by John Russel Jones

California-based essentials label, Buck Mason, has formed the Buck Mason Knitting Mill factory. This historic facility will produce T-shirts and a range of Buck Mason’s classic American essentials for men and women.

Originally Mohnton Knitting Mills, the 150-year-old factory is comprised of a fabric knitting mill in Shillington, Penna., and a separate sewing factory in nearby Mohnton, Penna. Many of the mill’s previous employees will be retained in the acquisition.

Buck Mason cofounders Sasha Koehn and Erik Allen Ford.

“The Mohnton Mill plays an essential part in the rich history of textile manufacturing and millinery in the Eastern Pennsylvania area, dating back to its opening in 1873.” Explains Buck Mason Co-Founder Erik Allen Ford. “This is where the major department store brands were once made with pride. And now we’re bringing that integrity and dignity back full circle.”

The primary focus for the Mohnton factory is to make Buck Mason’s signature range of T-shirts. With the potential for the production of various styles, there are several classic Buck Mason tees already in production. The Slub tees (145 GSM) have a light texture and loose-knit, lived-in feel, while its Pima tees (140 GSM) are constructed from premium long-staple Supima cotton for a soft, smooth hand. All of the tees are made from 100% cotton grown and sewn in the USA.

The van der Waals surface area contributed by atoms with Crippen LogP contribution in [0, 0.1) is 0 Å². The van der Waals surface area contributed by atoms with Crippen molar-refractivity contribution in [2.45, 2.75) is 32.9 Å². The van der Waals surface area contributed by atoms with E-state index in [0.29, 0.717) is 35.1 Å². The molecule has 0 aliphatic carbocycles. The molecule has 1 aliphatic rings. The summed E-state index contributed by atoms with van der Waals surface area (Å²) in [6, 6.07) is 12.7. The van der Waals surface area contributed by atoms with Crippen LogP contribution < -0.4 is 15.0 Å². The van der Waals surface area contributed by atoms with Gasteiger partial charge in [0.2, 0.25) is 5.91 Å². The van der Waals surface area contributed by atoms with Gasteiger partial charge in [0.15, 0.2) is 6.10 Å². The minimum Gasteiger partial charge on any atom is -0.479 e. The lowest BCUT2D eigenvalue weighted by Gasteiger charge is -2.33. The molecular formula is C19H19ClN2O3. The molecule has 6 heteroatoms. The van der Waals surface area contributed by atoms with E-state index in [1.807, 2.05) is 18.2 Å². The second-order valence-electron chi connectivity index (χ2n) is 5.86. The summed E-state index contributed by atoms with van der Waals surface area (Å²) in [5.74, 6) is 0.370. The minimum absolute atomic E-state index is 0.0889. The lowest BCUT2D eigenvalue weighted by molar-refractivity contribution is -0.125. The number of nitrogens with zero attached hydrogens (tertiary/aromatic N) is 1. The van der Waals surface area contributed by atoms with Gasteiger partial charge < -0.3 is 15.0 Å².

“We don’t just design clothes; we make them. Buck Mason Knitting Mills allows us to manufacture entirely domestic, American-made products. Our designers are rubbing shoulders with our makers to improve quality and value for you.” Adds Buck Mason co-founder, Sasha Koehn. “We still make a wide range of world-class clothing products all over the world. But the t-shirt was born and bred in the USA, from the laborers and service members who wore them first to the cultural icons who made them a part of our everyday lives. The t-shirt is not just a uniquely American classic; it’s our first love.”


  1. Congratulations on saving an historic factory and experienced workforce. So often factory closings are a loss but this is a big win!

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